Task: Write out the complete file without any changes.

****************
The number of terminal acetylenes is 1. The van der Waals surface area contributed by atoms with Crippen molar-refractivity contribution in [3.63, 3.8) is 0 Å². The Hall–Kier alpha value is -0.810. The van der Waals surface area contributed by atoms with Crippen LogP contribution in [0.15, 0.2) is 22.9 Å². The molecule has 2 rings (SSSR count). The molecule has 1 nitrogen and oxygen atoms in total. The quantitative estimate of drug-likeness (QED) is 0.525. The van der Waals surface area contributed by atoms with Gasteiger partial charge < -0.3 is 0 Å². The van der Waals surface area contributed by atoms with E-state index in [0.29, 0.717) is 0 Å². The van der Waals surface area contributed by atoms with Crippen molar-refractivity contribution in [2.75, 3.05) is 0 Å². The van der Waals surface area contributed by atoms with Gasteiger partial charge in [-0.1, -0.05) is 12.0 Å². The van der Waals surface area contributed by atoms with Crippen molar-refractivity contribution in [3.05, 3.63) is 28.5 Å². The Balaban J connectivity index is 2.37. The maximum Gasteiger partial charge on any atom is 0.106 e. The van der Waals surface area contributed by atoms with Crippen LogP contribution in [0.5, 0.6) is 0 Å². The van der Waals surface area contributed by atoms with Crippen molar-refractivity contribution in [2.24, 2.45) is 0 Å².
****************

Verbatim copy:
The number of terminal acetylenes is 1. The van der Waals surface area contributed by atoms with Crippen molar-refractivity contribution in [3.63, 3.8) is 0 Å². The Hall–Kier alpha value is -0.810. The van der Waals surface area contributed by atoms with Crippen LogP contribution in [0.15, 0.2) is 22.9 Å². The molecule has 2 rings (SSSR count). The molecule has 1 nitrogen and oxygen atoms in total. The quantitative estimate of drug-likeness (QED) is 0.525. The van der Waals surface area contributed by atoms with Gasteiger partial charge < -0.3 is 0 Å². The van der Waals surface area contributed by atoms with E-state index in [0.29, 0.717) is 0 Å². The van der Waals surface area contributed by atoms with Crippen molar-refractivity contribution in [2.75, 3.05) is 0 Å². The van der Waals surface area contributed by atoms with Gasteiger partial charge in [-0.1, -0.05) is 12.0 Å². The van der Waals surface area contributed by atoms with Crippen molar-refractivity contribution in [3.05, 3.63) is 28.5 Å². The Balaban J connectivity index is 2.37. The maximum Gasteiger partial charge on any atom is 0.106 e. The van der Waals surface area contributed by atoms with Crippen LogP contribution in [0.5, 0.6) is 0 Å². The van der Waals surface area contributed by atoms with Crippen molar-refractivity contribution in [2.24, 2.45) is 0 Å².